International Symposium on Japanese Studies in Global Contexts

Open Japan Closed Japan: Towards Interdisciplinary Studies in Human Mobility

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Women Who Went to Manchuria: A Historical Background of an International “Save the Women” Campaign after the Russo-Japanese War

Yoko Hayashi, Osaka University

“Movement of people” takes a distinctively different form depending on the gender of the “people”. Looking at modern Japanese history, the experiences of women crossing the national boundaries have always had different meanings attached to them than of men. Japanese newspapers in the Meiji era called women who moved overseas “Mikko-fu (woman smuggled abroad)” or “Zaigai-baiin-fu (overseas prostitute)” and reported that these women were abducted from Japan for prostitution in a foreign country. Although such Japanese women were sent all over the world, it is said that the most common destination was cities in East Asia.

This presentation focuses on the history of international “relief work” for Japanese women in Manchuria around post Russo-Japanese War. At that time, prostitution of Japanese women living overseas was widely recognized as a significant problem of Japanese society. This presentation will analyze how the movement of women to Manchuria became a political issue, what kind of anti-prostitution campaigns were promoted, and what historical background was behind these issues. The following two historical materials were primarily used in this research: Articles on Dalian, where the anti-prostitution campaign was originally launched, in Mansyu-nichinichi-sinbun (Manchu Daily Newspaper) , the most influential Japanese newspaper in Manchuria, and Toki-no-koe (The War Cry) , the bulletin of the Salvation Army. Being a Christian group, Salvation Army was one of the strongest promoters of the campaign.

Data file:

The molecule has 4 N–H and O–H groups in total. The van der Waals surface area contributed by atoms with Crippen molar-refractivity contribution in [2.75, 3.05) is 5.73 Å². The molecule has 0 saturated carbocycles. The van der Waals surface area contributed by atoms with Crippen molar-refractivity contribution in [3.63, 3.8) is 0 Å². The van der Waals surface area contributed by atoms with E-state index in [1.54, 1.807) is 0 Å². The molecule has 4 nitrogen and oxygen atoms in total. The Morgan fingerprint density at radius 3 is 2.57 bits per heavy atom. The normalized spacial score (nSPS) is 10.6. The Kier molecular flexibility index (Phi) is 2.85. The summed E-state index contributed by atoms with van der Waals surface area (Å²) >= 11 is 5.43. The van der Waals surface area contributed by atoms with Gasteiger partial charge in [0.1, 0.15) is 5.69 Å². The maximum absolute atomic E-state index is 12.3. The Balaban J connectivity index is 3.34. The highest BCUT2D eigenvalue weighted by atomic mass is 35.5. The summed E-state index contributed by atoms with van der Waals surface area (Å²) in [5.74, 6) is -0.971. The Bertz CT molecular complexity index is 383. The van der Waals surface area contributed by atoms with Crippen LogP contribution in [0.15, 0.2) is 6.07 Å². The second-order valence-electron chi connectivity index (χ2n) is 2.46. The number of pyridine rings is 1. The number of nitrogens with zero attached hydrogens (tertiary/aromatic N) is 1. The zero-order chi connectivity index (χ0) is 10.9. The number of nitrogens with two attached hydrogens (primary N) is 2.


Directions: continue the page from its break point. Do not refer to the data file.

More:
Through this historical study on movement of women in the Meiji era, I would like to put forth suggestions to resolve today’s problems of violence on women that were relocated for prostitution.

Short Biography

Yoko Hayashi (Ph.D.) is an assistant professor of Japanese studies in the Graduate School of Letters, Osaka University. Her main research subject is the Japanese modern history of prostitution and sexual violence, especially on licensed prostitution systems and international movement against licensed prostitution.